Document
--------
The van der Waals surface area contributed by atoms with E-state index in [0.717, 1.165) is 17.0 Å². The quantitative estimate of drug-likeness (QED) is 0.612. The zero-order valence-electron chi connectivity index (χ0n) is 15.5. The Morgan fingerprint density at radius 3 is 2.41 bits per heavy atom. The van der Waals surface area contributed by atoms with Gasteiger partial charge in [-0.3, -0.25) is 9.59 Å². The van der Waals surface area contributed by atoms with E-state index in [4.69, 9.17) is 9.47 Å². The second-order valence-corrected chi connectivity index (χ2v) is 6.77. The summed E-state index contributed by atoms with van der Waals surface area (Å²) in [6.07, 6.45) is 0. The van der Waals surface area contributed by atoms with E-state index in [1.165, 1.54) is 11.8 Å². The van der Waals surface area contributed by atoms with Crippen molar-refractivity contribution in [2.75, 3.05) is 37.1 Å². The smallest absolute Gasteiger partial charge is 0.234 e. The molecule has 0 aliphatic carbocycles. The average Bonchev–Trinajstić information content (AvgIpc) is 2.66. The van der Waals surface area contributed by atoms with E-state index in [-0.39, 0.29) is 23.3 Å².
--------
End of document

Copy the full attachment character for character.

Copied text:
The van der Waals surface area contributed by atoms with E-state index in [0.717, 1.165) is 17.0 Å². The quantitative estimate of drug-likeness (QED) is 0.612. The zero-order valence-electron chi connectivity index (χ0n) is 15.5. The Morgan fingerprint density at radius 3 is 2.41 bits per heavy atom. The van der Waals surface area contributed by atoms with Gasteiger partial charge in [-0.3, -0.25) is 9.59 Å². The van der Waals surface area contributed by atoms with E-state index in [4.69, 9.17) is 9.47 Å². The second-order valence-corrected chi connectivity index (χ2v) is 6.77. The summed E-state index contributed by atoms with van der Waals surface area (Å²) in [6.07, 6.45) is 0. The van der Waals surface area contributed by atoms with E-state index in [1.165, 1.54) is 11.8 Å². The van der Waals surface area contributed by atoms with Crippen molar-refractivity contribution in [2.75, 3.05) is 37.1 Å². The smallest absolute Gasteiger partial charge is 0.234 e. The molecule has 0 aliphatic carbocycles. The average Bonchev–Trinajstić information content (AvgIpc) is 2.66. The van der Waals surface area contributed by atoms with E-state index in [-0.39, 0.29) is 23.3 Å².